A lolcat is an image of cat with an idiosyncratic and often grammatically incorrect caption superimposed. It is an excellent example of an Internet meme, a unit of cultural information which is rapidly shared between people. Lolcats most frequently pop up on Internet boards and in threaded conversations, although there are several websites dedicated to collecting and displaying the images as well. The basic stylistic format of the lolcat has also spread to other images, such as pictures of presidents, walruses, and gerbils.
The origins of the lolcat are found in a larger Internet concept, the image macro. An image macro is simply a photograph with superimposed text. Like other image macros, lolcat captions are typically written in a sans serif font, and they tend to be short and to the point. Frequently, the caption references popular or Internet culture. As often happens with memes, many lolcats reference other lolcats.
The name is a portmanteau of “laugh out loud” (lol) and “cat.” Along with numerous other abbreviations, “lol” is used in chats and text messages to express a physical reaction to a conversation. Using abbreviations also makes typing and texting much faster, ensuring that a conversation has a rapid pace. As the name implies, lolcats are deeply steeped in Internet culture, and they use a language and grammatical structure which integrates a great deal of texting and instant messaging speech. The speech is often called a type of pidgin, since it uses simplistic yet consistent grammatical structures.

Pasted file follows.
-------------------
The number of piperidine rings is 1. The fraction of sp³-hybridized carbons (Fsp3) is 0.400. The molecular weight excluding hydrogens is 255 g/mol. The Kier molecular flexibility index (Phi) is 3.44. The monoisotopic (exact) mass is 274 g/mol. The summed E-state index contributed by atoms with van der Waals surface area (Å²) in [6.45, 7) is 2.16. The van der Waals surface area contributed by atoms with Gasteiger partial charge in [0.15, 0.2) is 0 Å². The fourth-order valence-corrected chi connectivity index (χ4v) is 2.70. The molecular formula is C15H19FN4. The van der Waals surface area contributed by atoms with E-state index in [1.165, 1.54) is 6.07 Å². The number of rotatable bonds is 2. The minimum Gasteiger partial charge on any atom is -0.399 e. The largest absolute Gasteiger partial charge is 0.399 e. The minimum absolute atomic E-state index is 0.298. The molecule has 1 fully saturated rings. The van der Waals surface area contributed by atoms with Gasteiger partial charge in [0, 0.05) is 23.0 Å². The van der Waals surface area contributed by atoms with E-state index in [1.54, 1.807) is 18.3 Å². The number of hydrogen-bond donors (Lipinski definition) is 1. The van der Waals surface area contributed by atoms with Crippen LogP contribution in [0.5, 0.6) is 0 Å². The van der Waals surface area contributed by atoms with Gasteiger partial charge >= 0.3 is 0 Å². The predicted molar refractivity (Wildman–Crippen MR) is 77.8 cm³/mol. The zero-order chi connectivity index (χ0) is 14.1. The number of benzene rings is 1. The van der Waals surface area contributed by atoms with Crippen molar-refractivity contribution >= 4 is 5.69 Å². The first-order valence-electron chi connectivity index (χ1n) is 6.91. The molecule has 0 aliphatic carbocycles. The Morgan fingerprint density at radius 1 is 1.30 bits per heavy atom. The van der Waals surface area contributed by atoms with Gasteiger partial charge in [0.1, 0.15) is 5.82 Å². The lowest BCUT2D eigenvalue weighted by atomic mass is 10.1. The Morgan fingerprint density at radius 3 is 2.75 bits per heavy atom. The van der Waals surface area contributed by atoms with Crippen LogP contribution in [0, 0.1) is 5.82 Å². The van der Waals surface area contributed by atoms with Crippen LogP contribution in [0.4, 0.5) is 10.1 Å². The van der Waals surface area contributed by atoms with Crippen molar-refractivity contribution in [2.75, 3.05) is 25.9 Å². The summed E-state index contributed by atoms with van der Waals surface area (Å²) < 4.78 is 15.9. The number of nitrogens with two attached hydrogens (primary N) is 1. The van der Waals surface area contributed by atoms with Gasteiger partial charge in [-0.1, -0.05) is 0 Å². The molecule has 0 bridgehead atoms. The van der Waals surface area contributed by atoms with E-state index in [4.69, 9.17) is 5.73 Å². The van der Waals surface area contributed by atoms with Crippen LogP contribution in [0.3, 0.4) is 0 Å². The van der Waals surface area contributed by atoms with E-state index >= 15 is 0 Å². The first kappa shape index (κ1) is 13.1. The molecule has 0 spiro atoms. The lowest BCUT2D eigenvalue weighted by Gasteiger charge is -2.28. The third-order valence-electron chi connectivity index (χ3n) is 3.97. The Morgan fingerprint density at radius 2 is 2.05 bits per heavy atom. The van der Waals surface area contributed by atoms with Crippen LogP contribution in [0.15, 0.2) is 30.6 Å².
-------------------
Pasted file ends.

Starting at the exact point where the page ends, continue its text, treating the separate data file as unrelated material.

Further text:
The captions on lolcat images may often be grammatically incorrect, but there is a consistency in the incorrect grammar. Most of the captions are snowclones, cliched formulas such as “I'm in ur noun, verbing your noun,” “adjective cat is adjective,” or “I can has noun.” It is also entirely possible to have a grammatically correct lolcat, although the words of the caption are frequently misspelled. Many lolcat images include the common themes of “has” for any conjugation of “have,” along with numbers to replace letters, as is the case in “3” for “E.” Other dialect trends such as “Z” for “S” are also very common.
There are numerous lolcat themes, and Internet users are constantly evolving more. Many lolcats reference geek culture, while others appear to have invisible objects. Some lolcats want something, as is the case with the classic “I can has cheezburger” lolcat, while others already have something, in the instance of “I has a flavor.” Others poke fun at motivational posters, while some simply want to share, as in: “Let me show you my nouns. My nouns. Let me show you them.”